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The Mahabharata of Krishna-Dwaipayana Vyasa, Volume 4 eBook

This eBook from the Gutenberg Project consists of approximately 1,319 pages of information about The Mahabharata of Krishna-Dwaipayana Vyasa, Volume 4.

“Vaisampayana continued, ’All the persons there present, having heard the words of Vyasa, raised a loud leonine shout and then proceeded towards the Bhagirathi.  Dhritarashtra with all his ministers and the Pandavas, as also with all those foremost of Rishis and Gandharvas that had come there, set out as directed.  Arrived at the banks of Ganga, that sea of men took up their abode as pleased them.  The king possessed of great intelligence, with the Pandavas, took up his abode in a desirable spot, along with the ladies and the aged ones of his household.  They passed that day as if it were a whole year, waiting for the advent of the night when they would behold the deceased princes.  The Sun then reached the sacred mountain in the west and all those persons, having bathed in the sacred stream, finished their evening rites."’

SECTION XXXII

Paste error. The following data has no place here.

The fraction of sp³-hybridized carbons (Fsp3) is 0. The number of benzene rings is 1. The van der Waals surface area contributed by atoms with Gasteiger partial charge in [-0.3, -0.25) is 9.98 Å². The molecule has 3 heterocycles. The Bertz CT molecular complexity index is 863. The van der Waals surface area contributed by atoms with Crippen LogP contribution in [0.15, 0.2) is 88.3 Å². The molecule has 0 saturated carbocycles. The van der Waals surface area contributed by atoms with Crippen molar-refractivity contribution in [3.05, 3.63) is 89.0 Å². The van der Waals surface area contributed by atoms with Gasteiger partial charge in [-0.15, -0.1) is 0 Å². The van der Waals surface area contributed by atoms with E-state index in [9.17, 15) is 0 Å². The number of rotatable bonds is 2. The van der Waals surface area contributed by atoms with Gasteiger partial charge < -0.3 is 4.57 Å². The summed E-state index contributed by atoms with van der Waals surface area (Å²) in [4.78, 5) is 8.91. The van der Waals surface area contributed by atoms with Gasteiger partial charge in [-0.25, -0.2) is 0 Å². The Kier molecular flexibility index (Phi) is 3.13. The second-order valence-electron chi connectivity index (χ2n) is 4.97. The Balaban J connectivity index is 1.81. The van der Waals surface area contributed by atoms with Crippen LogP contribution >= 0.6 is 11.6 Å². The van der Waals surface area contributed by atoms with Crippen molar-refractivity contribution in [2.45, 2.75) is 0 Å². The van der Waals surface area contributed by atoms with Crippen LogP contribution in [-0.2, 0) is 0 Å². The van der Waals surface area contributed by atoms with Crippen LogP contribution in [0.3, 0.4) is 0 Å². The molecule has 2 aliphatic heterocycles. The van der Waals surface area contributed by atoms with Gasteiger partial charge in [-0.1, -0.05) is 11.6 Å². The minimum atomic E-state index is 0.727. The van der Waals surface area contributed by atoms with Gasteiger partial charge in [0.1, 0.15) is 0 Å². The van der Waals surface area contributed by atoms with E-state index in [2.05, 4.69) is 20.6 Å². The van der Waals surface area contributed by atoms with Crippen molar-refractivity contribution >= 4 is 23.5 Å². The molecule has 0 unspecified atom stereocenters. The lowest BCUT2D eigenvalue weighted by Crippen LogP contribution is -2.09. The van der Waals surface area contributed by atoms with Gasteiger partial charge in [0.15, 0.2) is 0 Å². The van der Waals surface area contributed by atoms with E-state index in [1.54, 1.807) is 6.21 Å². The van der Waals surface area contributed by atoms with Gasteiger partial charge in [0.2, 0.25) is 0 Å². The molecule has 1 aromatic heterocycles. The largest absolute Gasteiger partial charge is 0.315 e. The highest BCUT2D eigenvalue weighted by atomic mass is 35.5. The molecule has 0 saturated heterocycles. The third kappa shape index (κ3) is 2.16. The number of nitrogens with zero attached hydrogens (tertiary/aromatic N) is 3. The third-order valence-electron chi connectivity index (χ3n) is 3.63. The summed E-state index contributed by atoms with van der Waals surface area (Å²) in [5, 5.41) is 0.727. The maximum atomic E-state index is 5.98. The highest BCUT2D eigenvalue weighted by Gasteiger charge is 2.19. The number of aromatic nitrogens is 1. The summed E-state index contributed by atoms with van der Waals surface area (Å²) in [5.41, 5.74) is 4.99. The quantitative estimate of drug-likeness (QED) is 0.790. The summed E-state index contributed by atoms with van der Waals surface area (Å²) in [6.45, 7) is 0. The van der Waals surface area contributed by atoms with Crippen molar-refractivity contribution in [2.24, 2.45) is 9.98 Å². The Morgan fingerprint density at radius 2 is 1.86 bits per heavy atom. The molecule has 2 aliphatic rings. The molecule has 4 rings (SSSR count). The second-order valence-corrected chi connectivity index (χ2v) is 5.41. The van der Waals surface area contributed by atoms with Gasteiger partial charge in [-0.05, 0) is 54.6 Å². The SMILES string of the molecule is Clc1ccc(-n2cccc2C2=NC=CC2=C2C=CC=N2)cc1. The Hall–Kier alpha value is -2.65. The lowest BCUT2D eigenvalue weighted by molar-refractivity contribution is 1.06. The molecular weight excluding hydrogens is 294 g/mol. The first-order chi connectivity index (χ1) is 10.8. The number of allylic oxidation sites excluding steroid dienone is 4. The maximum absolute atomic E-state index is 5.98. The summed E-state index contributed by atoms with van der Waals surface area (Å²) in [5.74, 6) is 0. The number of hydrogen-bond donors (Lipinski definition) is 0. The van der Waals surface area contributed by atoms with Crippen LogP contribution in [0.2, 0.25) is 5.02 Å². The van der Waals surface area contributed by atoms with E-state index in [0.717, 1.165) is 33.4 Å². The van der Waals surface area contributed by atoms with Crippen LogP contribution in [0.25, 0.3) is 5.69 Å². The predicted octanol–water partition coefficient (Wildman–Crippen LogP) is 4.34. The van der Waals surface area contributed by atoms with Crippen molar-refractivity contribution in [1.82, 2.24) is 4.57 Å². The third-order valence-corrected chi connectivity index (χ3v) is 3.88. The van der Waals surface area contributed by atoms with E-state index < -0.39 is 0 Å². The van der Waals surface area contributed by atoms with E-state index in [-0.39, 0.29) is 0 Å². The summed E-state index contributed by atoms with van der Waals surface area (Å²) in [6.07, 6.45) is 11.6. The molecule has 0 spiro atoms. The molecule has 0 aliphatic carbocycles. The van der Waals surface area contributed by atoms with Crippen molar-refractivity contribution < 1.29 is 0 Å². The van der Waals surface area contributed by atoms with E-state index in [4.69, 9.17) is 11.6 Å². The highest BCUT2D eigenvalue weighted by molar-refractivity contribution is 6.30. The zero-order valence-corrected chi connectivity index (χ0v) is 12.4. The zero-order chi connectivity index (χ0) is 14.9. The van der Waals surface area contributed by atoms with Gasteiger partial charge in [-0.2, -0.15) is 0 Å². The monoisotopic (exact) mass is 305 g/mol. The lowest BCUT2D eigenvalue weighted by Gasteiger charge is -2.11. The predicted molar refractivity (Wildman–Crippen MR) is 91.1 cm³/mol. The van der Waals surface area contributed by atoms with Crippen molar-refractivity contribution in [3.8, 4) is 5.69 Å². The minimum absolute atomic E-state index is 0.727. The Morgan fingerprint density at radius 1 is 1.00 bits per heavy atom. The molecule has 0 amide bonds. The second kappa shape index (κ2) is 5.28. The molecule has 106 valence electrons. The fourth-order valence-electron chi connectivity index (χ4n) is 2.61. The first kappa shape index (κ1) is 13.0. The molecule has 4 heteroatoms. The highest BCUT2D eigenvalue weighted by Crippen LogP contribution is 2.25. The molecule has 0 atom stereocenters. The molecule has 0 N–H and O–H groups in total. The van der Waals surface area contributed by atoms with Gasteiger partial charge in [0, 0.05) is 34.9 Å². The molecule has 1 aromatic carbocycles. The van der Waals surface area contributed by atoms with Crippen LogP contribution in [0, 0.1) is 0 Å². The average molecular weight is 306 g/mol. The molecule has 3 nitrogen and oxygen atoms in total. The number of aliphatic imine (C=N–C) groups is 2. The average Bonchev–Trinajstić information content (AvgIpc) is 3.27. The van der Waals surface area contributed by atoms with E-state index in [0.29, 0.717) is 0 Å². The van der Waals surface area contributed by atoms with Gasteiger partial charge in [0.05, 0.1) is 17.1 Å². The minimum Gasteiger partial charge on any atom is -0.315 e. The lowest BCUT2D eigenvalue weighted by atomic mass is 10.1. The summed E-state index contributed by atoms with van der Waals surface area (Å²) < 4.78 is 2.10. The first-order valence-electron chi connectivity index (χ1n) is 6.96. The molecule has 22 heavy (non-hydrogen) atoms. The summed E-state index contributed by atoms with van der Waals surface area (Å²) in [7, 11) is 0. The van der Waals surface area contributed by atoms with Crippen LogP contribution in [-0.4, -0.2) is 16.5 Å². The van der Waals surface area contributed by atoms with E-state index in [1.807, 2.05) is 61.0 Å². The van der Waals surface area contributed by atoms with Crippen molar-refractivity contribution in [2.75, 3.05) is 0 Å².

“Vaisampayana said, ’When night came, all those persons, having finished their evening rites, approached Vyasa.  Dhritarashtra of righteous soul, with purified body and with mind solely directed towards it, sat there with the Pandavas and the Rishis in his company.  The ladies of the royal household sat with Gandhari in a secluded spot.  All the citizens and the inhabitants of the provinces ranged themselves according to their years.  Then the great ascetic, Vyasa, of mighty energy, bathing in the sacred waters of the Bhagirathi, summoned all the deceased warriors, viz., those that had fought on the side of the Pandavas, those that had fought for the Kauravas, including highly blessed kings belonging to diverse realms.  At this, O Janamejaya, a deafening uproar was heard to arise from within the waters, resembling that which had formerly been heard of the forces of the Kurus and the Pandavas.  Then those kings, headed by Bhishma and Drona, with all their troops, arose by thousands from the waters of the Bhagirathi.  There were Virata and Drupada, with their sons and forces.  There were the sons of Draupadi and the son of Subhadra, and the Rakshasa Ghatotkacha.  There were Karna and Duryodhana, and the mighty car-warrior Sakuni, and the other children, endued with great strength, of Dhritarashtra, headed by Dussasana.  There were the son of Jarasandha, and Bhagadatta, and Jalasandha of great energy, and Bhurisravas, and Sala, and Salya, and Vrishasena with his younger brother.  There were prince Lakshmana (the son of Duryodhana), and the son of Dhrishtadyumna, and all the children of Sikhandin, and Dhrishtaketu, with his younger brother.  There were Achala and Vrishaka, and the Rakshasa Alayudha, and Valhika, and Somadatta, and king Chekitana.  These and many others, who for their number cannot be conveniently named, appeared on that occasion.  All of them rose from the waters of the Bhagirathi, with resplendent bodies.  Those kings appeared, each clad in that dress and equipt with that standard and that vehicle which he had while fighting on the field.  All

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